This is a transcript of our interview with Blood Cultures. Listen to it on Crossroads Cafe, and read more about it here.

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If some of the images in Blood Cultures's music videos look familiar, perhaps it's because they're drawn directly from the collective unconscious.

Carl Jung defined the collective unconscious as a deeply buried part of the subconscious mind that is not shaped by experience, but rather is shared by all humans. According to Jung, the collective unconscious shapes many of our beliefs — from sexuality to spirituality — and is embedded with images known as archetypes that are passed down from generation to generation.

These images, which include birth, death, rebirth, the hero, and the child, appear over and over again throughout Blood Cultures's music videos, and they inform his album LUNO, out today. Jung's work was a major inspiration on the album, along with Joseph Campbell's Hero's Journey and a myriad of other forces we discussed in a mind-opening interview released on Crossroads Cafe today.

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Blood Cultures Release Magnetic Video "Broadcasting"

The mysterious New Jersey indie-electronica outfit pairs a vibrant and arresting music video with a cut from their latest album, Oh Uncertainty! A Universe Despairs.

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In the wake of their 2019 LP Oh Uncertainty! A Universe Despairs, the New Jersey psych-pop group Blood Cultures has released their new video for "Broadcasting."

"Broadcasting" sounds massive in its electronic scope, melding distorted industrial indie-pop with the band's anxious lyrics. "When this ends the way you know it will / with a bang, will you be laughing still?" Blood Cultures asks in a far away falsetto, crafting a vibrant yet troubled sonic narrative to challenge the listener. The video, directed by Saleem Barbados, embraces that same kind of high-strung juxtaposition, featuring Bharatanatyam dancer Anjali Mehta as her evocative choreography plays out against the harsh squat buildings and corrugated metal of Brooklyn.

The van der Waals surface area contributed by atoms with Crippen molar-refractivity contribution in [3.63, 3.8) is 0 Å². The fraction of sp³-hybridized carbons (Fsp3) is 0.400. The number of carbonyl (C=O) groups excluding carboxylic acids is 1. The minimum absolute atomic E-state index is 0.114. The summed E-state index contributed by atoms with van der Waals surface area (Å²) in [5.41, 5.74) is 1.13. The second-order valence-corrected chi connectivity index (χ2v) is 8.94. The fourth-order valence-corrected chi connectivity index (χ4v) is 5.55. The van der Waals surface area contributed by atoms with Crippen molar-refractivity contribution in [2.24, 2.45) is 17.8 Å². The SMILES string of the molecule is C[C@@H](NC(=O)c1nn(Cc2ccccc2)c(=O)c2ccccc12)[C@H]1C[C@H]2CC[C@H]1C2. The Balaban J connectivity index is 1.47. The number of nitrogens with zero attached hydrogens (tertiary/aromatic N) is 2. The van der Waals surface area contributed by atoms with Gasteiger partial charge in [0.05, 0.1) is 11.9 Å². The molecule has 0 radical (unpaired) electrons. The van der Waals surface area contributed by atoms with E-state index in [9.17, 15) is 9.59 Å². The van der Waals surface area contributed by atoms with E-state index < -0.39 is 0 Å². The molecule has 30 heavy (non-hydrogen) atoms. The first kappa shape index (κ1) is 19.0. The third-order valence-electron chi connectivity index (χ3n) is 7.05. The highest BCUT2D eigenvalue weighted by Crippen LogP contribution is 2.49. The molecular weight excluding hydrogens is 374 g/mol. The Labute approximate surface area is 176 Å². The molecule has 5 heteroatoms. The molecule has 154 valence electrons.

"I was raised in New Jersey, after my parents immigrated from Pakistan," Blood Cultures says of the track. "Growing up with one culture inside your home, and another one at school, in your community, and in media is a hard thing to navigate in terms of understanding who you are and where you belong, if anywhere. The struggle for identity is almost a guarantee for any first-generation-American, but when we present those struggles with pride, it becomes a lot easier to see that we're not alone in facing them; that these feelings are universal." Mehta's embodiment of the explorations in "Broadcasting" feels beautifully vital, deepening the song's questions of belonging and isolation in a magnetic visual dialogue.

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